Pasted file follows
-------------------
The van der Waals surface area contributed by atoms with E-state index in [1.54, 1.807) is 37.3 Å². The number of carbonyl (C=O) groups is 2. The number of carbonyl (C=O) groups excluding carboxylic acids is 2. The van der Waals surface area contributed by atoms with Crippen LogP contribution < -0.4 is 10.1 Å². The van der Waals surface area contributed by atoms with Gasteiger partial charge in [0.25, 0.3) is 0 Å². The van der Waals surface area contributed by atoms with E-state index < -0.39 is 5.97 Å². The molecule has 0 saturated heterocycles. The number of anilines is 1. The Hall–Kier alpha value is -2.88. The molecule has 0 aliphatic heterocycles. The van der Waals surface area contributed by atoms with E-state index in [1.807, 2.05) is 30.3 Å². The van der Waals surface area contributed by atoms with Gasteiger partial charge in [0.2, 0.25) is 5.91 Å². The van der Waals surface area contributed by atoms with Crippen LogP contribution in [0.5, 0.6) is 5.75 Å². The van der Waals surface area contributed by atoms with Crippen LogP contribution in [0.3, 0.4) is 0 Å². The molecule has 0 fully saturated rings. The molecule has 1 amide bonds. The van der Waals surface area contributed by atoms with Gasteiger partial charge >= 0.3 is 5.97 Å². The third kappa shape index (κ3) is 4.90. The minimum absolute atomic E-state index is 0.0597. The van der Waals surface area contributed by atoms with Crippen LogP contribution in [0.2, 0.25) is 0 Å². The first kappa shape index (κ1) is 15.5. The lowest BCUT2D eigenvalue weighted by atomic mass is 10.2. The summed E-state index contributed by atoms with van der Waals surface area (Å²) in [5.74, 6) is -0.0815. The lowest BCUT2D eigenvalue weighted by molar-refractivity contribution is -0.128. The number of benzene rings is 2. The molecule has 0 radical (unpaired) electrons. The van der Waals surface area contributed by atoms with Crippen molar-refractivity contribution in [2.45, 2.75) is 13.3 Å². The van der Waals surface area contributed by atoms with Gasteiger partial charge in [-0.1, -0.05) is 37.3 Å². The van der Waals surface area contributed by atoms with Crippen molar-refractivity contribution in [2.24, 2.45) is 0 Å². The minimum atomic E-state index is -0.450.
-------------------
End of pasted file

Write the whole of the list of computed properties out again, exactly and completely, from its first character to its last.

The van der Waals surface area contributed by atoms with E-state index in [1.54, 1.807) is 37.3 Å². The number of carbonyl (C=O) groups is 2. The number of carbonyl (C=O) groups excluding carboxylic acids is 2. The van der Waals surface area contributed by atoms with Crippen LogP contribution < -0.4 is 10.1 Å². The van der Waals surface area contributed by atoms with Gasteiger partial charge in [0.25, 0.3) is 0 Å². The van der Waals surface area contributed by atoms with E-state index < -0.39 is 5.97 Å². The molecule has 0 saturated heterocycles. The number of anilines is 1. The Hall–Kier alpha value is -2.88. The molecule has 0 aliphatic heterocycles. The van der Waals surface area contributed by atoms with E-state index in [1.807, 2.05) is 30.3 Å². The van der Waals surface area contributed by atoms with Gasteiger partial charge in [0.2, 0.25) is 5.91 Å². The van der Waals surface area contributed by atoms with Crippen LogP contribution in [0.5, 0.6) is 5.75 Å². The van der Waals surface area contributed by atoms with Crippen LogP contribution in [0.3, 0.4) is 0 Å². The molecule has 0 fully saturated rings. The molecule has 1 amide bonds. The van der Waals surface area contributed by atoms with Gasteiger partial charge >= 0.3 is 5.97 Å². The third kappa shape index (κ3) is 4.90. The minimum absolute atomic E-state index is 0.0597. The van der Waals surface area contributed by atoms with Crippen LogP contribution in [0.2, 0.25) is 0 Å². The first kappa shape index (κ1) is 15.5. The lowest BCUT2D eigenvalue weighted by atomic mass is 10.2. The summed E-state index contributed by atoms with van der Waals surface area (Å²) in [5.74, 6) is -0.0815. The lowest BCUT2D eigenvalue weighted by molar-refractivity contribution is -0.128. The number of benzene rings is 2. The molecule has 0 radical (unpaired) electrons. The van der Waals surface area contributed by atoms with Crippen molar-refractivity contribution in [2.45, 2.75) is 13.3 Å². The van der Waals surface area contributed by atoms with Gasteiger partial charge in [-0.1, -0.05) is 37.3 Å². The van der Waals surface area contributed by atoms with Crippen molar-refractivity contribution in [2.24, 2.45) is 0 Å². The minimum atomic E-state index is -0.450.